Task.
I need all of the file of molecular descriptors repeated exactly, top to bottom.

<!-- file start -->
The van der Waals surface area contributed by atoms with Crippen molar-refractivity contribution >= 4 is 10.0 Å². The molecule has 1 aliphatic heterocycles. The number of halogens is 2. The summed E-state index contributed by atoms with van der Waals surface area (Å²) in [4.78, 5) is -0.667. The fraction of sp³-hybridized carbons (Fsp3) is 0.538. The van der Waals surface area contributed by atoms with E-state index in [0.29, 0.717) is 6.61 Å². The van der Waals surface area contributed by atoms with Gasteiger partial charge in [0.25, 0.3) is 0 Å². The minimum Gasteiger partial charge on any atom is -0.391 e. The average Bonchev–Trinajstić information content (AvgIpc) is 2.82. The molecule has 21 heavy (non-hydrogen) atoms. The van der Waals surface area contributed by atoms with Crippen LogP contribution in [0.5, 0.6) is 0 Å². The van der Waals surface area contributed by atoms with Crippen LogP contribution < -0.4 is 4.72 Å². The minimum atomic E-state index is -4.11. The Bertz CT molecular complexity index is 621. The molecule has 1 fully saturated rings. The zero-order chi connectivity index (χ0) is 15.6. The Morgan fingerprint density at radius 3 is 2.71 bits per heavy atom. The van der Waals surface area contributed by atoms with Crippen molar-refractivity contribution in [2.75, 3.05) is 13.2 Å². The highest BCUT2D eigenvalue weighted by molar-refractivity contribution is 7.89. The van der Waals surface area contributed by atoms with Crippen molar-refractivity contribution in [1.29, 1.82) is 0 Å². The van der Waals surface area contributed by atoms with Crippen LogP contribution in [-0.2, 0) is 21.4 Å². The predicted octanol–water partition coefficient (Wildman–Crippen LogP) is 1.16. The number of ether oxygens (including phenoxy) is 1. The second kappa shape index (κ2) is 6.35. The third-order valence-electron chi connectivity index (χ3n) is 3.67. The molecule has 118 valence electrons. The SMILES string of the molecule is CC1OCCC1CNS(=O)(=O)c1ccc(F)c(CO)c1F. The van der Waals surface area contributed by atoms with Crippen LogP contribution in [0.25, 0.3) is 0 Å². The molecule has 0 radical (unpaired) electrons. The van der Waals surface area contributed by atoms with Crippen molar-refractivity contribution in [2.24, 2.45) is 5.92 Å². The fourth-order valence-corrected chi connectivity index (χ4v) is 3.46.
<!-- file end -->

The van der Waals surface area contributed by atoms with Crippen molar-refractivity contribution >= 4 is 10.0 Å². The molecule has 1 aliphatic heterocycles. The number of halogens is 2. The summed E-state index contributed by atoms with van der Waals surface area (Å²) in [4.78, 5) is -0.667. The fraction of sp³-hybridized carbons (Fsp3) is 0.538. The van der Waals surface area contributed by atoms with E-state index in [0.29, 0.717) is 6.61 Å². The van der Waals surface area contributed by atoms with Gasteiger partial charge in [0.25, 0.3) is 0 Å². The minimum Gasteiger partial charge on any atom is -0.391 e. The average Bonchev–Trinajstić information content (AvgIpc) is 2.82. The molecule has 21 heavy (non-hydrogen) atoms. The van der Waals surface area contributed by atoms with Crippen LogP contribution in [0.5, 0.6) is 0 Å². The van der Waals surface area contributed by atoms with Crippen LogP contribution < -0.4 is 4.72 Å². The minimum atomic E-state index is -4.11. The Bertz CT molecular complexity index is 621. The molecule has 1 fully saturated rings. The zero-order chi connectivity index (χ0) is 15.6. The Morgan fingerprint density at radius 3 is 2.71 bits per heavy atom. The van der Waals surface area contributed by atoms with Crippen molar-refractivity contribution in [2.75, 3.05) is 13.2 Å². The highest BCUT2D eigenvalue weighted by molar-refractivity contribution is 7.89. The van der Waals surface area contributed by atoms with Crippen molar-refractivity contribution in [1.29, 1.82) is 0 Å². The van der Waals surface area contributed by atoms with Crippen LogP contribution in [-0.2, 0) is 21.4 Å². The predicted octanol–water partition coefficient (Wildman–Crippen LogP) is 1.16. The number of ether oxygens (including phenoxy) is 1. The second kappa shape index (κ2) is 6.35. The third-order valence-electron chi connectivity index (χ3n) is 3.67. The molecule has 118 valence electrons. The SMILES string of the molecule is CC1OCCC1CNS(=O)(=O)c1ccc(F)c(CO)c1F. The van der Waals surface area contributed by atoms with Crippen LogP contribution in [0.25, 0.3) is 0 Å². The molecule has 0 radical (unpaired) electrons. The van der Waals surface area contributed by atoms with Crippen molar-refractivity contribution in [2.24, 2.45) is 5.92 Å². The fourth-order valence-corrected chi connectivity index (χ4v) is 3.46.